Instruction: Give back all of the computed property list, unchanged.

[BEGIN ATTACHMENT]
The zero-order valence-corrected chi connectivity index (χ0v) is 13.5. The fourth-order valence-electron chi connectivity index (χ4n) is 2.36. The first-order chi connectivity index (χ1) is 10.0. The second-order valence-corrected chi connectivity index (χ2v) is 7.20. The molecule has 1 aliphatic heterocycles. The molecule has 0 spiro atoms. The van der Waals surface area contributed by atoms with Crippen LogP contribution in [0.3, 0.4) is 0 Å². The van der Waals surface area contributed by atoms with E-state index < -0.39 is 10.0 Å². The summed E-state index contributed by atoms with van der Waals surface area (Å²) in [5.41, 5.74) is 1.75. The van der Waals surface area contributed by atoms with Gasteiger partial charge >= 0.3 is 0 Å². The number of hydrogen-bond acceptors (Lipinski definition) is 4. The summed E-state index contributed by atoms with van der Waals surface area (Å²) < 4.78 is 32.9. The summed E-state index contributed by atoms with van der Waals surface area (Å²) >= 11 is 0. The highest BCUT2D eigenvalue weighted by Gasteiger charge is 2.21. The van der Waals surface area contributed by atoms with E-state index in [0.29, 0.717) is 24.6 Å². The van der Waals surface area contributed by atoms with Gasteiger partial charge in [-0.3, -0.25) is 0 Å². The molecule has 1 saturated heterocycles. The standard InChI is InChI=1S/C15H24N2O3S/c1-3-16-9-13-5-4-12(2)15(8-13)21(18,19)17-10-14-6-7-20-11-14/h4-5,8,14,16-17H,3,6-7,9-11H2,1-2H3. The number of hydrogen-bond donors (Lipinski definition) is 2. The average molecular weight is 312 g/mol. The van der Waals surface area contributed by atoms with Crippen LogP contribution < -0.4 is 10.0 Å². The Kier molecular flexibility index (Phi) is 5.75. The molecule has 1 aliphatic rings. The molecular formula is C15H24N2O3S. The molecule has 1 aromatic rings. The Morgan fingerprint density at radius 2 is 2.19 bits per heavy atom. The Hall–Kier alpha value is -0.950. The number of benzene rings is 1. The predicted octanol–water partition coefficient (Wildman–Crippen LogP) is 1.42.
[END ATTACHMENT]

The zero-order valence-corrected chi connectivity index (χ0v) is 13.5. The fourth-order valence-electron chi connectivity index (χ4n) is 2.36. The first-order chi connectivity index (χ1) is 10.0. The second-order valence-corrected chi connectivity index (χ2v) is 7.20. The molecule has 1 aliphatic heterocycles. The molecule has 0 spiro atoms. The van der Waals surface area contributed by atoms with Crippen LogP contribution in [0.3, 0.4) is 0 Å². The van der Waals surface area contributed by atoms with E-state index < -0.39 is 10.0 Å². The summed E-state index contributed by atoms with van der Waals surface area (Å²) in [5.41, 5.74) is 1.75. The van der Waals surface area contributed by atoms with Gasteiger partial charge >= 0.3 is 0 Å². The number of hydrogen-bond acceptors (Lipinski definition) is 4. The summed E-state index contributed by atoms with van der Waals surface area (Å²) < 4.78 is 32.9. The summed E-state index contributed by atoms with van der Waals surface area (Å²) >= 11 is 0. The highest BCUT2D eigenvalue weighted by Gasteiger charge is 2.21. The van der Waals surface area contributed by atoms with E-state index in [0.29, 0.717) is 24.6 Å². The van der Waals surface area contributed by atoms with Gasteiger partial charge in [-0.3, -0.25) is 0 Å². The molecule has 1 saturated heterocycles. The standard InChI is InChI=1S/C15H24N2O3S/c1-3-16-9-13-5-4-12(2)15(8-13)21(18,19)17-10-14-6-7-20-11-14/h4-5,8,14,16-17H,3,6-7,9-11H2,1-2H3. The number of hydrogen-bond donors (Lipinski definition) is 2. The average molecular weight is 312 g/mol. The van der Waals surface area contributed by atoms with Crippen LogP contribution < -0.4 is 10.0 Å². The Kier molecular flexibility index (Phi) is 5.75. The molecule has 1 aliphatic rings. The molecular formula is C15H24N2O3S. The molecule has 1 aromatic rings. The Morgan fingerprint density at radius 2 is 2.19 bits per heavy atom. The Hall–Kier alpha value is -0.950. The number of benzene rings is 1. The predicted octanol–water partition coefficient (Wildman–Crippen LogP) is 1.42.